History of Burundi
Alternating Patterns of Violence
Upon independence, Burundi’s predominant divisions lay along political and ethnic fault lines between the majority Hutu and minority Tutsi ethnic groups. The desire for political and economic power fuelled these divisions, a dynamic which was further complicated by the clan and regional splits within each group. The first of many waves of violence began in 1965.
The year marked the start of a series of coups and attempted coups d’états, and resulted in the massacre of large numbers of the Tutsi population. By 1972 a pattern of Hutu uprisings and subsequent repression by the Tutsi-dominated army had developed. The organised repression of educated Hutu by the army in 1972 is widely regarded as the first case of genocide in the Great Lakes Region.
In the aftermath of the 1972 violence, an elite Tutsi clique consolidated their grip on power. The UPRONA political party, though originally the multi-ethnic party of the hero of Burundi’s independence, Prince Louis Rwagasore, became the symbol of Tutsi hegemony and military rule in Burundi. A one-party state was maintained for two decades in spite of numerous coups originating within the army. Violence continued throughout this period, notably the 1988 massacres that led to the deaths of thousands of Hutu and to many more fleeing the country.
By the beginning of the 1990s a series of reforms were instituted in the face of growing international concern. These reforms led to the first multiparty elections in 1993 that saw the election of the first Hutu President, Melchior Ndadaye of the FRODEBU party. In spite of growing optimism in the country, Burundi was plunged into full-scale civil war just three months into Ndadaye’s tenure after his assassination in a failed coup attempt. Violence perpetrated against Tutsi civilians in the immediate aftermath of his assassination has been referred to as genocide by a UN commission of inquiry. The widespread violence that followed, known locally as la crise, began as a conflict between Hutu rebels and the Tutsi-dominated security forces, but soon descended into chaos.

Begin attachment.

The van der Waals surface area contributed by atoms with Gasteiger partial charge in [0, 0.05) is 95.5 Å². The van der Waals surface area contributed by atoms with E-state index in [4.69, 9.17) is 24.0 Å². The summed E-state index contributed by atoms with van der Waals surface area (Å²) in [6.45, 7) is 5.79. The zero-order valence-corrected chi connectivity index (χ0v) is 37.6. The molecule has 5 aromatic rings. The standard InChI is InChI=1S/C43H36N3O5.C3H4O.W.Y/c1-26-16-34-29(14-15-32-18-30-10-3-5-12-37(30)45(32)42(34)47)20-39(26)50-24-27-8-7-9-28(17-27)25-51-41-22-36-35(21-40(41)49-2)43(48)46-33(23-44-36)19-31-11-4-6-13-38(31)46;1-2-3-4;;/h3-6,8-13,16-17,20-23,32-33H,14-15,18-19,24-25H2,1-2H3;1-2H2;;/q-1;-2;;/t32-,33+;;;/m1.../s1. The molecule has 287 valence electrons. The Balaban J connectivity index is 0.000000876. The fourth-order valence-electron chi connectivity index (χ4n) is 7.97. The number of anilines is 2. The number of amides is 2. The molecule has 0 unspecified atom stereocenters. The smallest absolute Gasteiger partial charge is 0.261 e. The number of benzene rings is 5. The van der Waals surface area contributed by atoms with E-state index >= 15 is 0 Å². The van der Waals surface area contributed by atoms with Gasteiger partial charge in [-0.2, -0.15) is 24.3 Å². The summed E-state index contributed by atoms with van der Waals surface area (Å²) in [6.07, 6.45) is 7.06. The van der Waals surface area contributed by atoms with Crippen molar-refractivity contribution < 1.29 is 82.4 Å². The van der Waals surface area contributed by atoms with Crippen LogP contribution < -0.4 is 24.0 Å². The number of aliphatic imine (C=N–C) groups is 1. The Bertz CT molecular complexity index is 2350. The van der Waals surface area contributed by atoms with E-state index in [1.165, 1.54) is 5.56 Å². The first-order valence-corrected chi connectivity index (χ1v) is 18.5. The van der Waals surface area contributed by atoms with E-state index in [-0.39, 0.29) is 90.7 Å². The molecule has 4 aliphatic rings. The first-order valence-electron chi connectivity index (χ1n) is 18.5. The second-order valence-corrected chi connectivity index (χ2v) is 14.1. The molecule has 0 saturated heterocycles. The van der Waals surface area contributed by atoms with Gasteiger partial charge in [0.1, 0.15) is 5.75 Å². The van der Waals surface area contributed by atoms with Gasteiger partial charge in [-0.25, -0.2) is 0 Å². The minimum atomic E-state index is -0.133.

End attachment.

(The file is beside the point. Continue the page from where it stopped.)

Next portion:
After seven years of violence the Arusha Peace and Reconciliation Agreement was signed in 2000. The Agreement established a transitional government, mandating an innovative power-sharing arrangement between the Hutu and Tutsi that included specific provisions for ethnic quotas in key institutions and the military. Significantly, the country’s two major rebel movements – the CNDD-FDD and the FNL – refused to sign the deal, with the former now accused of never having fully subscribed to the spirit of the Agreement.
Subsequent deals brokered with the CNDD-FDD in 2003 saw it transform from rebel movement to political party in time for democratic elections in 2005, which led to Pierre Nkurunziza being appointed to the presidency as leader of the CNDD-FDD. The remaining rebel movement, the FNL, signed a ceasefire deal in 2006 and officially disarmed in 2009. Estimates of the number of persons killed during the civil war put the figure in the hundreds of thousands.
Pierre Nkurunziza and his party consolidated their power after elections in 2010 that were marred by political violence and the decision of the majority of the opposition to pull out of the presidential elections. As a result, the current political landscape remains dominated by the CNDD-FDD. This dominance was yet further solidified by the re-election of Nkurunziza in 2015. The announcement sparked widespread protests that plunged Burundi into yet another political crisis that once again played host to a failed coup and human rights abuses. The 2015 crisis piqued the interest of regional and international institutions, but to date the numerous efforts employed to find a peaceful solution have largely failed to have any notable impact.
The latest outbreak of violence and repression added yet another layer of complexity to Burundi’s post-independence history. In just over fifty years, an untold number of Burundians have lost their lives or have been affected by wave after wave of crises. Yet almost no noteworthy efforts to deliver justice, provide redress or clarify the country’s history have been made to date, with the transitional justice stipulations set out in the Arusha Agreement having been non-starters for decades. More recently, Burundi’s first Truth and Reconciliation Commission (2014-2018) concluded its work, but with few results having been achieved. A second TRC was inaugurated in 2018, with a large number of changes introduced to its mandate, including a requirement to uncover the truth about Burundi’s colonial past. For IW and our partners, it is at the local community level where transitional justice efforts will likely have the greatest impact. Supporting and encouraging community-based transitional justice initiatives is therefore among our key priorities.